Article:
Super Bowl XXXVIII is around the corner, and your killer 32-inch television will be the centerpiece of this year's party. But is it supported by a sound system that will catch every curse of the coach and crack of the bone? Don't let visions of tangled wires -- or aversion to high price tags -- deter you from aurally enhancing your viewing experience: Even if the name on your credit card isn't "Donald Trump," you can still score a game-day touchdown by investing in a pumped-up home theater-in-a-box set.
$300 OR LESS. In this range you'll be shopping for functional packages built for a smaller room. Look for a basic five- or six-speaker set to create the desired multi-channel, "surround sound" effect: three for the front of the room, two for the back and perhaps a small subwoofer, which carries only bass signals, for oomph. You'll also need an audio-video receiver, which teases apart the individual surround channels. (Beware: Receivers packaged with more inexpensive home theater kits may scrimp on the variety of hookups for peripherals.) Robert Silva, an editor of the Home Theater guide at About.com (hometheater.about.com), recommends the Yamaha DVX-S60 Home Theater-in-a-Box, which includes speakers and a combo DVD player and receiver, and retails for about $300. If you're searching for speakers only, Bary Maddox, owner of Graffiti Audio-Video on Connecticut Avenue NW, recommends the Sony SA-VE345 set, which for $299 delivers a lot of sonic punch for the buck.
$300 TO $1,000. A little more money goes a long way if you want more power and better sound. Paul Cook, keeper of www.hometheaterinabox.com, says that when shopping for an A/V receiver in this price range, you have the luxury to be sure it has inputs for all the devices you have now or plan to acquire. Silva recommends the Panasonic SC-HT810V system, which lists for $449.95; it includes a VCR and DVD player that can also play MP3 files, plus a beefy 300-watt receiver. On the more stylish end, Maddox recommends the Onkyo 767C package, which at $799 is the biggest seller at Graffiti; it features a six-disc DVD player and a relatively powerful (100-watt) receiver.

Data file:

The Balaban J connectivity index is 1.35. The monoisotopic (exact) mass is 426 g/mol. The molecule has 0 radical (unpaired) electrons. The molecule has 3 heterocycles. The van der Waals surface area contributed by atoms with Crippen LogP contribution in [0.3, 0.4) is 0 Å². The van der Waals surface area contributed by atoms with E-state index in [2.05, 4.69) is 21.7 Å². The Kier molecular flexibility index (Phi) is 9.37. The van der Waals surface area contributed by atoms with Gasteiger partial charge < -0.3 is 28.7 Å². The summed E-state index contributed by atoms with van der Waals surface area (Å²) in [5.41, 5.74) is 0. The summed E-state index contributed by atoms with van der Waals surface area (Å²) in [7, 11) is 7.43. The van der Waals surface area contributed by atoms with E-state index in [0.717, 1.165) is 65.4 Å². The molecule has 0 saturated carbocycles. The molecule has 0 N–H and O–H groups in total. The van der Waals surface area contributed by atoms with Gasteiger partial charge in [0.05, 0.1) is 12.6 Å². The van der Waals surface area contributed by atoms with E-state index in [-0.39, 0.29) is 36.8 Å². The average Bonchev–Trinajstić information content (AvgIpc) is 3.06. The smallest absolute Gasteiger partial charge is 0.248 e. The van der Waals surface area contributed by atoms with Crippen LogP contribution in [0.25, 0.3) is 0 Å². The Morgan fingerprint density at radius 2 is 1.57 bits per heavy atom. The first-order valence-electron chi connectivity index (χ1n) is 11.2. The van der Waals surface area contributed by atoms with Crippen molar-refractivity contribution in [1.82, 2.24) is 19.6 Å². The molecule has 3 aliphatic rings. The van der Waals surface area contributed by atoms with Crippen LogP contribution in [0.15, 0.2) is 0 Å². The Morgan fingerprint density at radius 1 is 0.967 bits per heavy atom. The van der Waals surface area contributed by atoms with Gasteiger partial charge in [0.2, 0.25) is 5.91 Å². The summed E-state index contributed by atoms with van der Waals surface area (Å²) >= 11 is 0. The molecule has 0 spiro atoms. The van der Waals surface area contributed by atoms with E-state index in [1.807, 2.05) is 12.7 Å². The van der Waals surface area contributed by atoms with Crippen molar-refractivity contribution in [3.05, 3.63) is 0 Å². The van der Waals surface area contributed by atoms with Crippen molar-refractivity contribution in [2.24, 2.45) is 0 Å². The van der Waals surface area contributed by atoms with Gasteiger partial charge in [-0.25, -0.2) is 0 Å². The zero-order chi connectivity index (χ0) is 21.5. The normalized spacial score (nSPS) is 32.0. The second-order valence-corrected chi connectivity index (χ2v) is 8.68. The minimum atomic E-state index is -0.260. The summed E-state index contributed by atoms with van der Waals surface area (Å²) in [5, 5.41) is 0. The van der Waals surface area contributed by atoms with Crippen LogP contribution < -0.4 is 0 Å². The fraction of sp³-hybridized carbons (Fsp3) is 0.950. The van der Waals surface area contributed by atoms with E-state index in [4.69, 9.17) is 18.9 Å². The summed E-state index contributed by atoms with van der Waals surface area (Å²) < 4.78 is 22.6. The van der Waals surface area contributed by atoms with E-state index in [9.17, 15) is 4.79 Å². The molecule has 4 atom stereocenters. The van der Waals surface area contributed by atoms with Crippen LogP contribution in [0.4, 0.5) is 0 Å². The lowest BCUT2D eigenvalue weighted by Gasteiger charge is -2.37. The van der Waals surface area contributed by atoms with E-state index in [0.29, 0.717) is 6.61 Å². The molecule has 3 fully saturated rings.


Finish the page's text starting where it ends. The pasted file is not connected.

$1,000 AND UP. No surprise: If you're willing to pay more, you'll get better-sounding, more handsome packages. Think systems where you can adjust the audio to match the characteristics of the room and sturdy, compact speakers. Lewis Lipnick, a longtime contra bassoonist for the National Symphony Orchestra and a home theater installation consultant, recommends the Bose Lifestyle line, with integrated DVD and receiver, plus speakers that produce a larger sound than you'd expect from three- or four-inchers. Lifestyle goes for $1,999 to $2,999, depending on the type of speakers. He also recommends a speaker-only set by Anthony Gallo Acoustics: The curvy, pod-like package costs about $1,500 but sounds as good as speakers at twice that price. Joab Jackson
Home Theater RESOURCES
AudioFAQ: A thorough primer on how to pick speakers.
"Home Theater for Everyone," by Robert Harley and Tomlinson Holman. This smart book contains tips on home theater setup.
How Home Theater Works. electronics.howstuffworks.com/home-theater2.htm. A quick, clear guide to all the components that go into a home theater system.